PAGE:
Graffiti is a visual wing of hip-hop. Its general cultural effect has been huge, including in fashion, video games, graphic design, advertising — even tattoos. (In 2006, the Pew Research Center estimated that 40% of Gen-Xers are tattooed.) Yet eloquence in the madhouse is rare, while inchoate raving is commonplace. Despite highlights, the show overflows with repetitive material, as if stuck in gear going on two generations now.
The sameness is wearying. And, sorry, but claiming that skateboarding is performance art, which this show does, is like saying "Keeping Up With the Kardashians" is TV theater. True, but emptily so.
So the biggest disappointment of "Art in the Streets" is its misunderstanding of history. That hits close to home.
Consider what doesn't appear in the show — not even in the catalog chronology or the gallery's information timeline.
Between 1969 and 1973, the L.A. Fine Arts Squad, led by Victor Henderson and Terry Schoonhoven, undertook an independent series of remarkable wall paintings around the city. During a period of Vietnam War disillusionment, they turned conventional expectations for commercial billboards into apocalyptic, free-for-all street visions.
In 1972 Willie Herrón, reacting to a gang assault on his brother, painted a wrenching mural in a City Terrace alley. He carefully incorporated the wall's existing graffiti, expressly to insist on its equivalence with his painting.
That same year the Chicano artists' collective Asco — Herrón, Gronk and Harry Gamboa Jr. — laid conceptual claim to the Los Angeles County Museum of Art by tagging the building the way a painter signs a canvas. Gamboa photographed Asco's fourth member, Patssi Valdez, standing astride the bold graffiti.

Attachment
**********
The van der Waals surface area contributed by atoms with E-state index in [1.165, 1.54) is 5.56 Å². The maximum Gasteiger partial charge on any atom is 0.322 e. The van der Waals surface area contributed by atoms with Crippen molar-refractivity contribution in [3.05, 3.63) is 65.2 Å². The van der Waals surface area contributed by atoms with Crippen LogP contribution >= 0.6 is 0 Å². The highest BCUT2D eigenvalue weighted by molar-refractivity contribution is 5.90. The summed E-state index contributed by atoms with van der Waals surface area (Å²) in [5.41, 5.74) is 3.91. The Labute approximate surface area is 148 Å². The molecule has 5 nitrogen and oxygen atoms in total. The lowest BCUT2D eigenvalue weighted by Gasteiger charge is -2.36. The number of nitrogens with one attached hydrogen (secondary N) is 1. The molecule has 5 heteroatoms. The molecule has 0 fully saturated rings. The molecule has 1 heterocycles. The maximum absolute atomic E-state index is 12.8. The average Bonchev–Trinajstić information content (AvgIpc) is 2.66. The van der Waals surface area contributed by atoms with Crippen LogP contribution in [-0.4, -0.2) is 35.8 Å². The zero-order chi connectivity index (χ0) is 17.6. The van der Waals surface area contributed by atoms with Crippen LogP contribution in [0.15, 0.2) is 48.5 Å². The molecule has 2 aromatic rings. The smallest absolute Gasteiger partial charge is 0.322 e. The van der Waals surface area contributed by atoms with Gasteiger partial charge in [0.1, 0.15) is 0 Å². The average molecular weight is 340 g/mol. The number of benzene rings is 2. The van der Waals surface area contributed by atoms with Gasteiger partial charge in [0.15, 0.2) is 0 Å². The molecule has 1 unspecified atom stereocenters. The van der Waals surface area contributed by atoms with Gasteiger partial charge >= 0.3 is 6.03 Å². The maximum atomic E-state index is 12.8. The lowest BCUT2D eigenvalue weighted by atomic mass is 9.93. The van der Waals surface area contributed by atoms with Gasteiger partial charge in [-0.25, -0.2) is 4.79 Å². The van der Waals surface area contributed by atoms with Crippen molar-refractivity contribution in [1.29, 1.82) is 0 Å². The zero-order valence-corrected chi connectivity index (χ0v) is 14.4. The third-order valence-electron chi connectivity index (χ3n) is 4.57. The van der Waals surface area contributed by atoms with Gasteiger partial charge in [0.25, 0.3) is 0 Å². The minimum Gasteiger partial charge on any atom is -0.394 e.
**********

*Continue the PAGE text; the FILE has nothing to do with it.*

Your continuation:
The Squad's work was the subject of a recent show at Culver City's Cardwell Jimmerson Gallery. Photographic documentation of the LACMA tagging is in a survey of Latin American political art currently at Mexico City's National Institute of Fine Arts. And an Asco retrospective opens at LACMA in September. But none of it is at MOCA.
Nor is any of the 1981 documentary "Mur Murs" by French director Agnes Varda, which chronicled much of the prior decade's L.A. street art, including graffiti. "Mur Murs" is not included in the loop of "seminal film and video" playing at the show's end.
About as far as it gets are paintings by L.A. artist Chaz Bojórquez, whose 1970s precedent in wall-stenciling reaches all the way to London's Banksy today. Gusmano Cesaretti's photographs of Chicano graffiti are also compelling. But East L.A. graffiti artist Gajin Fujita, whose distinctive paintings merging tagging with the "floating world" of traditional Japanese ukiyo-e are the most important 21st century iteration of graffiti's influence on art (he shows regularly at L.A. Louvre), is nowhere to be found.
Mostly MOCA tells a mythic tale in which graffiti, an Expressionist art form, is largely born in Manhattan, spreads across the country and finally envelopes the world. If the story sounds familiar, that's because it replays New York School legend, long since discredited, about Abstract Expressionist painting in the 1940s. The generative action has merely shifted from 10th Street and Greenwich Village, stamping ground of Pollock and De Kooning, to the South Bronx and the Lower East Side, hangouts of Crash and Kenny Scharf.
New York was certainly pivotal in marketing graffiti, starting in the 1980s, just as it was for Abstract Expressionism in the 1950s. In fact, that's the real sequence leading from Pop art to street art. MOCA's stylish exhibition mostly extends a legacy of commercial influence, which is the wrong way for an art museum to frame a show.